This book provides an accessible account of current thinking about political corruption, recognising that the phenomenon is a serious problem: since it infringes rules defining legitimate and illegitimate means of the acquisition of wealth and the exercise of power, corruption damages the interests of the advantaged and disadvantaged alike. The advantaged find that wealth cannot be pursued and maintained safely, the disadvantaged that development is thwarted and resources redistributed from the poor to the rich. Against this background, the book takes the reader on a journey – a journey that begins with what corruption is, why its study might be important and how it can be measured. From there it moves on to explore corruption’s causes, its consequences and how it can be tackled – before finally discovering how these things are playing out in the established liberal democracies, in the former communist regimes and in what used to be commonly referred to as ‘the third world’. On the way it takes a couple of detours – first, to ascertain how the minimum of trust necessary for the corrupt transaction to take place at all is established and underwritten, and second to survey the phenomenon of scandal – to which corruption may give rise. The book is therefore offered as an informative ‘travel guide’ of potential interest to journalists and policy makers as well as to students and academics researching matters on which political corruption has a bearing.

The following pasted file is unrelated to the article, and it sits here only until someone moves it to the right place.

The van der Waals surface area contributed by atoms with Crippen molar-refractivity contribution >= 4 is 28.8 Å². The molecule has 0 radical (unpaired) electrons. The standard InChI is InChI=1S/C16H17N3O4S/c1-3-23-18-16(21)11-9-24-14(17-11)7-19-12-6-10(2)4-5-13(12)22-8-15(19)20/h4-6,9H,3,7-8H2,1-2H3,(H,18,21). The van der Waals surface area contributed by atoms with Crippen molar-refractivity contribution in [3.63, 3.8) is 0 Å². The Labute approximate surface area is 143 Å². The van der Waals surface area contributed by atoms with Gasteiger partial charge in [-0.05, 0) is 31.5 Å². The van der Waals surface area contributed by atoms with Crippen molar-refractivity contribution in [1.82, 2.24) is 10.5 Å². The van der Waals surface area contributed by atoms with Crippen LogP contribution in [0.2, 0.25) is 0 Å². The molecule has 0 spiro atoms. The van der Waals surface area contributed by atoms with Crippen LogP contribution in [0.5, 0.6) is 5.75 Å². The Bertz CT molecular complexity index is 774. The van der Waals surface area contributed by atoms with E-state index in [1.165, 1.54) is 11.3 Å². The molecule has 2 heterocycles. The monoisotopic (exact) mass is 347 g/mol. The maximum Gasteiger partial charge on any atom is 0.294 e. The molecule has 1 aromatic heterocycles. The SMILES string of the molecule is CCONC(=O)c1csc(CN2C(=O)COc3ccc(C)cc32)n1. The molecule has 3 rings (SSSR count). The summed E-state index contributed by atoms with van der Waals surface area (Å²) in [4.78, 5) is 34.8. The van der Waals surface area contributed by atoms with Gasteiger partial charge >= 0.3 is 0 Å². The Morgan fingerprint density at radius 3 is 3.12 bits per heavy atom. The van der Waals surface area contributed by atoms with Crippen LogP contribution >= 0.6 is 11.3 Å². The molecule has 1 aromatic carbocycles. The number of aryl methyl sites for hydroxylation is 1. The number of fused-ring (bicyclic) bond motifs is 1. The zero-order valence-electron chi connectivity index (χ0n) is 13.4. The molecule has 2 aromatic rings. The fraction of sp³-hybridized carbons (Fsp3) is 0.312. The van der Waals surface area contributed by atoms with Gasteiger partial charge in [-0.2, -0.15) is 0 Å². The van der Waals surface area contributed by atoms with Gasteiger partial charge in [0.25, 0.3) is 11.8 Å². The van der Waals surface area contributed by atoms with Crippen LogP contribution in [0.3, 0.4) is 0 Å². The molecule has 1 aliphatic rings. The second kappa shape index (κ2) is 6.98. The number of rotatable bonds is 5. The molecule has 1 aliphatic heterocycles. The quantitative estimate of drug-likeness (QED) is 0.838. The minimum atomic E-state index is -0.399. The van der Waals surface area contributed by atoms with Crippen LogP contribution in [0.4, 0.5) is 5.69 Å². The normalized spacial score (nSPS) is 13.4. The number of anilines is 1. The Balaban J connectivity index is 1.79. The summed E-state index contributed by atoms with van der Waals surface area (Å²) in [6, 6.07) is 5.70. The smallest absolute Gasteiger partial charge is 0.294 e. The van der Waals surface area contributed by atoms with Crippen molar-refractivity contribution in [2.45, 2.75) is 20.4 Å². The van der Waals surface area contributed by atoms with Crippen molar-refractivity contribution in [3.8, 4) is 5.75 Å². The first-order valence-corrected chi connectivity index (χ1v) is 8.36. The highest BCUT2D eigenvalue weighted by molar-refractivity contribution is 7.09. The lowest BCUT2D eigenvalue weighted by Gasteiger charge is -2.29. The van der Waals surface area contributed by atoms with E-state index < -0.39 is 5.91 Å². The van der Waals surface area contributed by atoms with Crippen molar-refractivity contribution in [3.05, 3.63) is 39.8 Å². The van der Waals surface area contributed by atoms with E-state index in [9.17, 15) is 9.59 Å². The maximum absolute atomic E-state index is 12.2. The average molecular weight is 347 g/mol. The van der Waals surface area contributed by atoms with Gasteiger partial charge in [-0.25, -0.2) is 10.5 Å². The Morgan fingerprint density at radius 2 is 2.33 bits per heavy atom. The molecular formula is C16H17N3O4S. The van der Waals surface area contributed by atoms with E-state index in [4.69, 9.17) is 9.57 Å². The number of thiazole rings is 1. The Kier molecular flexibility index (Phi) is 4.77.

A case study of Italy
James L. Newell

8 Corruption in liberal democracies: a case study of Italy Introduction This chapter takes Italy as a case study of corruption in liberal democracies. A case study is the study of an entity – a country, a person, an institution or whatever it happens to be – that is carried out not for its own sake but because ‘it has significance beyond its boundaries’ (Hague, Harrop and Breslin, 1998: 275). It is carried out because the entity in question is taken to be an example of some larger category of entities so that studying it can help us to throw light on – develop

in Corruption in contemporary politics
Florence Mok